I have grown increasingly annoyed at a prevelant tendency in my corner of academia: judging a book by its promises rather than its achievement. The phenomenon jumped out at me most forcefully with Zizek and Milbank’s Monstrosity of Christ — people were so excited by the very idea of the debate between the two that they ignored the fact that the book itself was a poorly-edited, virtually unreadable monstrosity. Indeed, they ignored the fact that the debate was very obviously a missed encounter. No, no — this book was an exciting, field-changing work! Let me tell you about how I imagine such a debate playing out and how important that would be….
One can see a similar phenomenon in the reception of Agamben’s Kingdom and the Glory. Either Agamben has demonstrated the theological roots of economy, full stop (and isn’t that exciting, because it shows how important theology is!) — or else Agamben must be wrong because he’s addressing the economy in a non-Marxist way. The response is almost completely extrinsic. Meanwhile, there are very serious questions to ask about the book as book. The structure is disjointed and very difficult to discern. The framing around the Schmitt-Peterson debate is questionable for a lot of reasons. Etc., etc. I would never consider assigning the book in a class, except perhaps a very advanced graduate seminar, because there’s just so much going on that it’s hard to get a handle on what Agamben is even trying to do, much less figure out whether he’s actually done it and where he might have gone wrong.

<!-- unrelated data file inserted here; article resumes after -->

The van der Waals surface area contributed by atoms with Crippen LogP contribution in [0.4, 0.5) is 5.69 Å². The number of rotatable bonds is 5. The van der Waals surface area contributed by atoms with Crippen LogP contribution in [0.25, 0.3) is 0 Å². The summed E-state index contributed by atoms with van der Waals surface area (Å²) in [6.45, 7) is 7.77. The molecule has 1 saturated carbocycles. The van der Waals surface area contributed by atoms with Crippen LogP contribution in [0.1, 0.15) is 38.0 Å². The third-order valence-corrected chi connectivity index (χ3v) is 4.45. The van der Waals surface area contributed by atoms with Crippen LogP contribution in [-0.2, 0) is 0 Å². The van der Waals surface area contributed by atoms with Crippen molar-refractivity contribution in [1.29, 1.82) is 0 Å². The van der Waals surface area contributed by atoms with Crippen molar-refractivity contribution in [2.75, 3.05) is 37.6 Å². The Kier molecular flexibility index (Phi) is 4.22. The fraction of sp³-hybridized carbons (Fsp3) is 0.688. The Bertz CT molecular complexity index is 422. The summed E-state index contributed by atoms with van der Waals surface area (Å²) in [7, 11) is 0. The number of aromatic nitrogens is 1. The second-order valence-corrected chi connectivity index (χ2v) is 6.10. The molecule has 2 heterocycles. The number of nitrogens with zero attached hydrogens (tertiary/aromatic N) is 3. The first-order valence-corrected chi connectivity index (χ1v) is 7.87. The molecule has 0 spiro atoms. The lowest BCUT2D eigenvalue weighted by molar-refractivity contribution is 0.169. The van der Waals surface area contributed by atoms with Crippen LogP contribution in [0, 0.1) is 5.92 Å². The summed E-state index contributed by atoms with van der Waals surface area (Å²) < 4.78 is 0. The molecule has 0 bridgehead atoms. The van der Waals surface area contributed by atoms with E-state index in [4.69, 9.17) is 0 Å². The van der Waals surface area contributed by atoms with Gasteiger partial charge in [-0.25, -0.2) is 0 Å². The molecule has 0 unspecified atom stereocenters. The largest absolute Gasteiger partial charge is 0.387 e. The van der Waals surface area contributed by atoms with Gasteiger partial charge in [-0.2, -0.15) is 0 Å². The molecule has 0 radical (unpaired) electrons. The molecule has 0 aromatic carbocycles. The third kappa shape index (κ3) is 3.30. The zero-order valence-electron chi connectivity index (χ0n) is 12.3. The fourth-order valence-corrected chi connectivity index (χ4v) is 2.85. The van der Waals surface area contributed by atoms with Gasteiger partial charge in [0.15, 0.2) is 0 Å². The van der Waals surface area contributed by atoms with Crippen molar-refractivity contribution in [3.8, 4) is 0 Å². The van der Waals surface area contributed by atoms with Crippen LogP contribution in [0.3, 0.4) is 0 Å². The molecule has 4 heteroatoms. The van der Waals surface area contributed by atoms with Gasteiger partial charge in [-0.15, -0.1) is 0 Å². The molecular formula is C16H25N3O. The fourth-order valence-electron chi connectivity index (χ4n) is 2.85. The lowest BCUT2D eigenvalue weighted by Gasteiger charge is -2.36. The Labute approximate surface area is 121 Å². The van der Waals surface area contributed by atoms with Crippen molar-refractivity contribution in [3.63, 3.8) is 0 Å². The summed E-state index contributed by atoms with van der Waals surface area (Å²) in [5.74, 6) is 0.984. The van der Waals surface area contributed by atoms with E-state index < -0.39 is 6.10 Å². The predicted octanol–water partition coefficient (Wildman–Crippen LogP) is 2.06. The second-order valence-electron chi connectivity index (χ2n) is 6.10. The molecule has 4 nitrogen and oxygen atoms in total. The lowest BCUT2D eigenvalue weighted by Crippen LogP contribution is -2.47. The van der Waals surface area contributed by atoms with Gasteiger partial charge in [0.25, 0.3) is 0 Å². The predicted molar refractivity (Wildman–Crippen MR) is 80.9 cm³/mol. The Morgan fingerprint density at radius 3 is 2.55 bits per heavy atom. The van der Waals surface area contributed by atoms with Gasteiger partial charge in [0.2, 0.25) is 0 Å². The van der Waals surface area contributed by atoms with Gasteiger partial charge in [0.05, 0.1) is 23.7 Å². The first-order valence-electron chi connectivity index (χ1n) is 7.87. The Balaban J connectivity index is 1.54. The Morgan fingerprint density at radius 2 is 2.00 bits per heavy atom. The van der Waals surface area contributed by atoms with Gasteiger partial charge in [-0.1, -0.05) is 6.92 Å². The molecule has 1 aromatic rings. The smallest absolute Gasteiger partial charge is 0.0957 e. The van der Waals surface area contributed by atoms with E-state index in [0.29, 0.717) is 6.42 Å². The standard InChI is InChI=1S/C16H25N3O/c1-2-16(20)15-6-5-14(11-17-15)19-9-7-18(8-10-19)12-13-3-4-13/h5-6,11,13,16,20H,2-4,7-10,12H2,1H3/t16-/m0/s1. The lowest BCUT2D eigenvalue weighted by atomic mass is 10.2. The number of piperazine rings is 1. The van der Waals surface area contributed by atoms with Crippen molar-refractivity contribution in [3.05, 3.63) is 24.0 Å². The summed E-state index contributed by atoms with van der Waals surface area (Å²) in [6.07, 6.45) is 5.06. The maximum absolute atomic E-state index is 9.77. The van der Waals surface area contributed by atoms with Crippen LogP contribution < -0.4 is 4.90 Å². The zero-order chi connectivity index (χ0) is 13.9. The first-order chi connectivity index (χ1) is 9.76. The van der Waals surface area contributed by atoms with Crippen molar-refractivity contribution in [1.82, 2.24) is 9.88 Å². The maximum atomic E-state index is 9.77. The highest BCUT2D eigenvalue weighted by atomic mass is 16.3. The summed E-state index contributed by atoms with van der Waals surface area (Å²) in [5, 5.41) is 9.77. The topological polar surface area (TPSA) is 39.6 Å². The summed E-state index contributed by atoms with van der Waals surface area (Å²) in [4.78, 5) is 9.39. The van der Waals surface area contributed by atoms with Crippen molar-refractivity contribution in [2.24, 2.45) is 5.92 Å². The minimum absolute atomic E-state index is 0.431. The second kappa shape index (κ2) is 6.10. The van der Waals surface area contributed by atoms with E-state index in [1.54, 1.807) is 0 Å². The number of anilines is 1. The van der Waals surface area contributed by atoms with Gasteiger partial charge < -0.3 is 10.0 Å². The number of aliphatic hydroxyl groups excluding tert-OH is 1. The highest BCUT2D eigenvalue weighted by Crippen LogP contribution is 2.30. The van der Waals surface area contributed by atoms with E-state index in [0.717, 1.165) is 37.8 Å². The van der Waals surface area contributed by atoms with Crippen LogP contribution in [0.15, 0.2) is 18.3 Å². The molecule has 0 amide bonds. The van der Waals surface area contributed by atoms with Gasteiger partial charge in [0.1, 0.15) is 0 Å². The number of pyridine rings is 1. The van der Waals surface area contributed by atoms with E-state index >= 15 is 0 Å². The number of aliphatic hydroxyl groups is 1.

A final example: David Graeber’s Debt. It’s a really interesting book, but its popularity seems to be determined by extrinsic factors: debt is a very important political issue currently, and Graeber is a left-wing political activist who helped to spur the Occupy movement. The good thing about it is its sheer existence as a left-wing book about debt. What about the book itself? Oh come on, don’t be nit-picky.
I’m not saying that extrinsic factors are unimportant or that it’s even possible to judge books purely “on their own merits.” Yet it seems that in academia, we very seldom judge books as books. They’re vehicles for a thought-provoking idea, or examples of a methodology we like or don’t, or have political consequences we like or don’t. The book itself — the artifact that results from laborious cobbling-together of concepts, evidence, and arguments — somehow gets lost.
A conservative critic might say that this shows how academia is lost in postmodern relativistic identity politics or something, but I’m more worried about the aesthetic implications. Perhaps we’re inattentive to books as books because we’re inattentive to the craft of writing — and so, I might venture to say, to the craft of reading as well. We want to skip past the disposable husk of the text to get at the ideas and presuppositions and politics. And that’s a strange attitude to find coming from my corner of academia, where we’re so often accused of producing nothing but endless commentaries on texts.